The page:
Critiquing in the Time of Corona: The Habitat Has Changed

In dog training, one of the variables you pay attention to when progressing a skill is Habitat*, or environment. If you are training Sit, Fido may be able to perfectly execute a sit in the quiet of your own home, but if you even just add a bit of beef off to the side, it will likely increase latency (Fido will sit more slowly) or increase failure (Fido will dive for the beef, no sit to be had.) And, if you take Fido outside to a busy park with squirrels, and runners, and baby carriages (oh my!) without appropriate level progressions, you are most likely looking at immediate failure of that perfect indoor sit.

The trick to generalize a behavior (meaning Fido can perform Sit in any situation) is to change the habitat gradually, not too slowly, and most importantly not too fast, so as to build his understanding: “Ah-hah! Sit means butt on ground out here, too.”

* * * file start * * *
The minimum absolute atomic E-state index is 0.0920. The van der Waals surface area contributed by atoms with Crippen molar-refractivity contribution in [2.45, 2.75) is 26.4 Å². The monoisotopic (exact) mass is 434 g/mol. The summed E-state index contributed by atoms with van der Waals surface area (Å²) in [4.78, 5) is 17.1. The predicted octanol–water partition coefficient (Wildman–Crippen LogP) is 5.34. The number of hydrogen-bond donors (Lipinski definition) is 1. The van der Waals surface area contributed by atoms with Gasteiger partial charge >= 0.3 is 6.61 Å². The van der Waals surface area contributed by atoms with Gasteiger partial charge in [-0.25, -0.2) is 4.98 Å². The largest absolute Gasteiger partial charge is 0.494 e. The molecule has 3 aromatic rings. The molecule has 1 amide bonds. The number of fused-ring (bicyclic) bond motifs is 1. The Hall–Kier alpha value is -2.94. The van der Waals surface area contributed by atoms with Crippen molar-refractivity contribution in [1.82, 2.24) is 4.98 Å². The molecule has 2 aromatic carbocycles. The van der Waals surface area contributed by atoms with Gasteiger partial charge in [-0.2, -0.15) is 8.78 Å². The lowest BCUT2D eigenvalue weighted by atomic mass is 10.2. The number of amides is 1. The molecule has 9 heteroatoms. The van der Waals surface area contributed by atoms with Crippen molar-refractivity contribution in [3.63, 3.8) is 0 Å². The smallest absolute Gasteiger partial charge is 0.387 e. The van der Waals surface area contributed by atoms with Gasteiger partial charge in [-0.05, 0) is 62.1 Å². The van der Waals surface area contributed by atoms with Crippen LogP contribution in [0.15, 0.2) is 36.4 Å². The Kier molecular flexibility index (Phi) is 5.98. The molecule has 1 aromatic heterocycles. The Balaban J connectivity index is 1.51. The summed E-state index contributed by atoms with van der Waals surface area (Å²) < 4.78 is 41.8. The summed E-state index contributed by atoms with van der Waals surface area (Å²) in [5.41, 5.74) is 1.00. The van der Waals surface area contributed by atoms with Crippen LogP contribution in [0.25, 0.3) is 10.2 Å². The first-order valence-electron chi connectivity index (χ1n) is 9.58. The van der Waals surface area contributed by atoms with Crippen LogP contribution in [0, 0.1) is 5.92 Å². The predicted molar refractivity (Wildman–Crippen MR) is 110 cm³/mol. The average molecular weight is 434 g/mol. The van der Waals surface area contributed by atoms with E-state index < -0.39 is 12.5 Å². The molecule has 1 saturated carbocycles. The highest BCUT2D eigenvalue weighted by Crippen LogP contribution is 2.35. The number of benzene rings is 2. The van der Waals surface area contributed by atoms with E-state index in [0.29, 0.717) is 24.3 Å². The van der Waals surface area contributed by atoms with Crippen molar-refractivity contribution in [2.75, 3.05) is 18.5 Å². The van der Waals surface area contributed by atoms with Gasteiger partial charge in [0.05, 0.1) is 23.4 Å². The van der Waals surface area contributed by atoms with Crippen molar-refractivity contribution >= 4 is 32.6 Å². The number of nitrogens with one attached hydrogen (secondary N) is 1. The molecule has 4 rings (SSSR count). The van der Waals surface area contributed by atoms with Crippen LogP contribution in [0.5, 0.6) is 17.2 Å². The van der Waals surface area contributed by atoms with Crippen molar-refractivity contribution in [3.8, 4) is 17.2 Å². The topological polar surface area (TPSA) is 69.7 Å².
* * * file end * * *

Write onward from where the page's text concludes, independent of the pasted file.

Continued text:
Well, folks, let’s face it: behavior is behavior be it in a pup or a person. And we have all just experienced a seismic Habitat change. The kind you do not ideally land on a dog if you want to be a logical, kind dog-trainer. Yet here we are.

So expect some failure on your part in your normal behaviors and patterns, and give yourself a break. That goes doubly so for your critique skills, which are pulled out in a context that even under normal circumstances has an edge of inherent stress to it. We are either being judge and jury to someone’s creative work, or we are the one on trial. And now along comes Corona.